There was a palpable sense of change in the UK political context for development. A future government of any political colour will face pressures to cut public spending, and aid spending will inevitably come under pressure, despite the 0.7% commitment all parties have signed up to. For some, this may translate into development issues themselves losing some of their importance in UK politics – Duncan Green, Head of Research at Oxfam, spoke of the possibility of development receiving less ‘bandwidth’ in political debates, sidelined or even ignored as the country focuses on its own economic regeneration.
Whatever the electoral outcome, there will undoubtedly be a large number of new parliamentarians, and possibly new ministers and officials, contributing to a changed environment in the UK – and potentially challenging the ‘broad but shallow’ political support for development to date. And the UK Department for International Development (DFID) may itself face a changed context in Whitehall if, for example, the Conservatives win power and seek to rebalance the dynamics between DFID, the Foreign and Commonwealth Office (FCO) and the Ministry of Defence on international affairs.
Other speakers pointed to the changing international context as something to which all of the parties in the UK will need to respond. David Mepham, Director of Policy at Save the Children UK highlighted the need to engage with some of the big issues of the day, from food insecurity to rapid population growth; Richard Dowden, Director of the Royal African Society, critiqued current models of development as unrealistic as to what aid can achieve and as ignoring the often messy political processes which ultimately build sustainable development. None of the main parties’ manifestos currently say anything substantive on these big global challenges or on new ‘models of change’ for development – and none of these issues were discussed in last night’s Leaders Debate on foreign affairs, barring a comment from Gordon Brown on the importance of women’s empowerment in Africa.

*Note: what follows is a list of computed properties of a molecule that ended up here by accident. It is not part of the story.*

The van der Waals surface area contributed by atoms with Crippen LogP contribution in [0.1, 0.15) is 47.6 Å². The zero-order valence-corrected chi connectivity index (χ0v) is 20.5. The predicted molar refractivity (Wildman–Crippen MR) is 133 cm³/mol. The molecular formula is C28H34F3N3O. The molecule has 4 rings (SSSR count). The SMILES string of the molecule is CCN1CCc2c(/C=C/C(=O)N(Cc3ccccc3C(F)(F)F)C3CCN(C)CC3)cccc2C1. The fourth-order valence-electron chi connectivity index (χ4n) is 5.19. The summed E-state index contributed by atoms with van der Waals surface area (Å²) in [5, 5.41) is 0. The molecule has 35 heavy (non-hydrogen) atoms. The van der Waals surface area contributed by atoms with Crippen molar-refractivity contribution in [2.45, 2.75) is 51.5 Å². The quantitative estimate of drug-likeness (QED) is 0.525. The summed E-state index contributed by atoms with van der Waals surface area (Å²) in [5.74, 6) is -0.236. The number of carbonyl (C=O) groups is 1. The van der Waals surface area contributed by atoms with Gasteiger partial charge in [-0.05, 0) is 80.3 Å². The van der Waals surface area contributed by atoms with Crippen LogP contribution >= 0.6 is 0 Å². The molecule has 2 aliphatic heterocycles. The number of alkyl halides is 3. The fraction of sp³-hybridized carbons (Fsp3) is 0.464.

What might these changes mean? Since 1997, the development community in the UK has enjoyed a relative boon in influence and available funds. This is likely to reduce, in line with global trends and changing political currents in the UK. While it may not mean an immediate drop in aid, as we have seen in other European countries, it does mean we are likely to see an atmosphere of much greater challenge. This in itself may be no bad thing. With potentially less resources available, it could offer opportunities to be much more realistic about what aid can achieve and about the influence that the UK can have. Rebalancing Whitehall dynamics so that DFID, for example, has to work more with the FCO may support greater engagement with some of the messy politics to which Richard Dowden referred.
But it will likely mean that those within the wider development community need to employ new language, models and skills to work with a new set of political actors and a changed context.
What do you think needs to be done differently?